I once knew a girl who was so wrapped up in elitism and rankings she got into NYU, Columbia, Stanford and Harvard, but got dinged at Yale and based on that 1 ding decided not to go to law school at all.

No, I'm not kidding.

She is too smart to be that goddamned stupid. Certainly there was someone in her life who could talk some sense to her. Or slap the *&^% out of her.


It was a little frustrating being around her, to say the least.  You just had to shake your head and keep it moving.  To this day, that's probably one of the worst cases of somebody suffering from elitism that I've witnessed personally.

- Side note: isn't it amazing how somebody can be that book smart yet not have the common sense of a grade schooler?

36
I once knew a girl who was so wrapped up in elitism and rankings she got into NYU, Columbia, Stanford and Harvard, but got dinged at Yale and based on that 1 ding decided not to go to law school at all.

No, I'm not kidding.

37
I once knew a girl who was so wrapped up in elitism and rankings she got into NYU, Columbia, Stanford and Harvard, but got dinged at Yale and based on that 1 ding decided not to go to law school at all.

No, I'm not kidding.

38
A rehash on our Criminal Justice discussion from ATL:

Don't Major in Criminal Justice If You Want to Go to Law School

Tuesday, September 1, 2009 3:24 PM - By Elie Mystal

We have some interesting statistics that suggest legal sounding majors -- like Prelaw or Criminal Justice -- have a negative relationship with LSAT performance.

Courtesy of Tax Prof Blog, Professor Michael Nieswiadomy of North Texas, has given us average LSAT scores broken down by 29 differed undergraduate majors.

The bottom of the list is very interesting:

    25. Education: LSAT = 149.4
    26. Business Administration: LSAT = 149.1
    27. Health Professions: LSAT = 148.4
    28. Prelaw: LSAT = 148.3
    29. Criminal Justice: LSAT = 146

A little bit of knowledge is a dangerous thing. But is there something going on in criminal justice classes that makes people unable to complete a logic game?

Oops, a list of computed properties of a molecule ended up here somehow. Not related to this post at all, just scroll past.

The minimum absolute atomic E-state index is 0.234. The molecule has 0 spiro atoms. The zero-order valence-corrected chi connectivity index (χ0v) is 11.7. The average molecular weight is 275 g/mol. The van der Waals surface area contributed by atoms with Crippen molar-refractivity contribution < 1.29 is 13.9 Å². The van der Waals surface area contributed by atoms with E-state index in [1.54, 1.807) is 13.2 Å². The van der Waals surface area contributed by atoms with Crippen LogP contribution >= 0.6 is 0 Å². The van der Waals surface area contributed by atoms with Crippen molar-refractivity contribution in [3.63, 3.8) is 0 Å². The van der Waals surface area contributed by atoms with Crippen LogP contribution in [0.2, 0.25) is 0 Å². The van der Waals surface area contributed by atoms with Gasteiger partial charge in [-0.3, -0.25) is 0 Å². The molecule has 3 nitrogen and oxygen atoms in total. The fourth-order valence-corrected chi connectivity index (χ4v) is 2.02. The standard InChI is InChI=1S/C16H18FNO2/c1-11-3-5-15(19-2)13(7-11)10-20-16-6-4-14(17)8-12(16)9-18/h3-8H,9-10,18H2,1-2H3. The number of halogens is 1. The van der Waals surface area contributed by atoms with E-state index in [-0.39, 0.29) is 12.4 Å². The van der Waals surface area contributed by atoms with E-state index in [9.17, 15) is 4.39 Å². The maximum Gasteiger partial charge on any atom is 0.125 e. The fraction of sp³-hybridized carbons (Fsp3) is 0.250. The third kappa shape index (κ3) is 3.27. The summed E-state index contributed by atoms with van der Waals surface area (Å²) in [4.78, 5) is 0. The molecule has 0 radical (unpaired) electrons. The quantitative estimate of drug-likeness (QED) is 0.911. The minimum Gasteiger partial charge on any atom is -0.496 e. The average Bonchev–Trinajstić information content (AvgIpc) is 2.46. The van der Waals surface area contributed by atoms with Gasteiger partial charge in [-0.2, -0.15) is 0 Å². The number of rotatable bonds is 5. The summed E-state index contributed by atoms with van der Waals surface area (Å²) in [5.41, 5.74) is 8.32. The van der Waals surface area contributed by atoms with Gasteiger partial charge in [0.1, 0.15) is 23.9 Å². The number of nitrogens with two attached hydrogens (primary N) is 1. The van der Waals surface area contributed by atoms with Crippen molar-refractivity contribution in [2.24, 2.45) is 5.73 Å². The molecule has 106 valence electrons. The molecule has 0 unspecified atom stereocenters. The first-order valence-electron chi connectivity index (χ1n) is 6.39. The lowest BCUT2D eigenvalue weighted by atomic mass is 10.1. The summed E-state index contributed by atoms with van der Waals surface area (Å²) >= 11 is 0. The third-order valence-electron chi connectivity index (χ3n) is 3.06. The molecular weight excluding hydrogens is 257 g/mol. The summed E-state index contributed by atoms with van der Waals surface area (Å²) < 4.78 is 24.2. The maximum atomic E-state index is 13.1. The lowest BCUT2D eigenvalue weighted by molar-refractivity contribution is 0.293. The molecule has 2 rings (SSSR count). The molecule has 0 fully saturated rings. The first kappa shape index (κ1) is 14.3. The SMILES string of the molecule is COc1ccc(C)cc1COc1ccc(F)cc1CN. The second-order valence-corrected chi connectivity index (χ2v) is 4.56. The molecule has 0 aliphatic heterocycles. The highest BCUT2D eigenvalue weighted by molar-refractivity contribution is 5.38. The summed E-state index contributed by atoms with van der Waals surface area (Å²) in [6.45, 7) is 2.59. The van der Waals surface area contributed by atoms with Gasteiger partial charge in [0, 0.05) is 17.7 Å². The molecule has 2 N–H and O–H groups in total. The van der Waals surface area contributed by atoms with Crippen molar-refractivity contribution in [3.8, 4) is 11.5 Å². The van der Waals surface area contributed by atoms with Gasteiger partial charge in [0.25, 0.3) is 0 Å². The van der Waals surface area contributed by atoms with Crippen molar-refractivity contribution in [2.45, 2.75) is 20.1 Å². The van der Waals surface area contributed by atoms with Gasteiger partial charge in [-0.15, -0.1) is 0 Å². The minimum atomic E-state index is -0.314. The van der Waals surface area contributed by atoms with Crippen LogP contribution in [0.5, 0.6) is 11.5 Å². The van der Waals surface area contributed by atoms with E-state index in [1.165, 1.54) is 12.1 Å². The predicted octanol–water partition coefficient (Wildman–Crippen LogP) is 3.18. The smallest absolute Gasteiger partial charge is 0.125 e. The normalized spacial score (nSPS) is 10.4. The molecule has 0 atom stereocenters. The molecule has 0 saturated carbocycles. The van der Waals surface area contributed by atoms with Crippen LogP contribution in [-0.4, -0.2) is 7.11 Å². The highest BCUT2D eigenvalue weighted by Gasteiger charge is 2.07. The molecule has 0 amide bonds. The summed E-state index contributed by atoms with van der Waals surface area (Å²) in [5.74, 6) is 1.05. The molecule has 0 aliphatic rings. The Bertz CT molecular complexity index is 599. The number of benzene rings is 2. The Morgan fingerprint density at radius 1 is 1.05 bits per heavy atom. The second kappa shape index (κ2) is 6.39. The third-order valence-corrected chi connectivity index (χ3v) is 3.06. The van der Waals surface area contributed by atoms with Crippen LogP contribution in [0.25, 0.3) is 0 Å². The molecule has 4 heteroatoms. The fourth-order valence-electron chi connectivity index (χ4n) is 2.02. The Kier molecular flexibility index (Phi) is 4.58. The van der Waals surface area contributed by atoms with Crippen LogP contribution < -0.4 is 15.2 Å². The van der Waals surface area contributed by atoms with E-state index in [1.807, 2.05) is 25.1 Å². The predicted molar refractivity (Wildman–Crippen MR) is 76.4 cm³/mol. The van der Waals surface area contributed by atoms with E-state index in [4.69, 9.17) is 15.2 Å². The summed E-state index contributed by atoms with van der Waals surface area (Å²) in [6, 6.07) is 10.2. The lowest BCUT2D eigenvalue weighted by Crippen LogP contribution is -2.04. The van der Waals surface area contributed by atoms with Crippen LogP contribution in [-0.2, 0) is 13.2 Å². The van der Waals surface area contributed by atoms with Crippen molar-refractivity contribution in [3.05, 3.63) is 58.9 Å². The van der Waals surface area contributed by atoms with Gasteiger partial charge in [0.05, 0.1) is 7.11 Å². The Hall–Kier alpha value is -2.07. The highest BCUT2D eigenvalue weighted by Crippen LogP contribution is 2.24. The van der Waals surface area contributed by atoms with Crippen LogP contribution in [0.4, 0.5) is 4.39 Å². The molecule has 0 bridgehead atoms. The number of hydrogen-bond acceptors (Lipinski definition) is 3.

After the jump, let's look at what you should major in if you want to do well on the LSAT.

The bottom of the list was interesting, but the top of the list is pretty much expected. People with difficult majors tend to do well on the LSAT:

    1. Physics/Math: LSAT = 160
    2. Economics: LSAT = 157.4
    2. Philosophy/Theology: LSAT = 157.4
    4. International Relations: LSAT = 156.5
    5. Engineering: LSAT = 156.2


-----------------

Looks like Alci was right on point with dropping the Criminal Justice major advice.  I must concur in the judgment.

39
But of course.

40
General Board / Re: how difficult is it to lateral transfer as an associate?
« on: September 01, 2009, 11:55:22 AM »
let's say you end up graduating from an HYSCC with latin honors, but summered and spent your first post-grad year or two working at a mid-sized law firm, then clerk for a year or two... is it somewhat easier to get a V10 than if you tried getting one of those as a mediocre-GPA'ed 1L?  (clearly i am talking about a hypothetical "friend" of mine.)

Not sure I understand the question.

You graduate from a good law school, you then work for a "mid-sized" firm, then from there you clerk, and then from there you want to go to a V-10 law firm after the clerkship?

I guess my first question would be what do you mean by "mid-sized?"

My second question would be where did you clerk?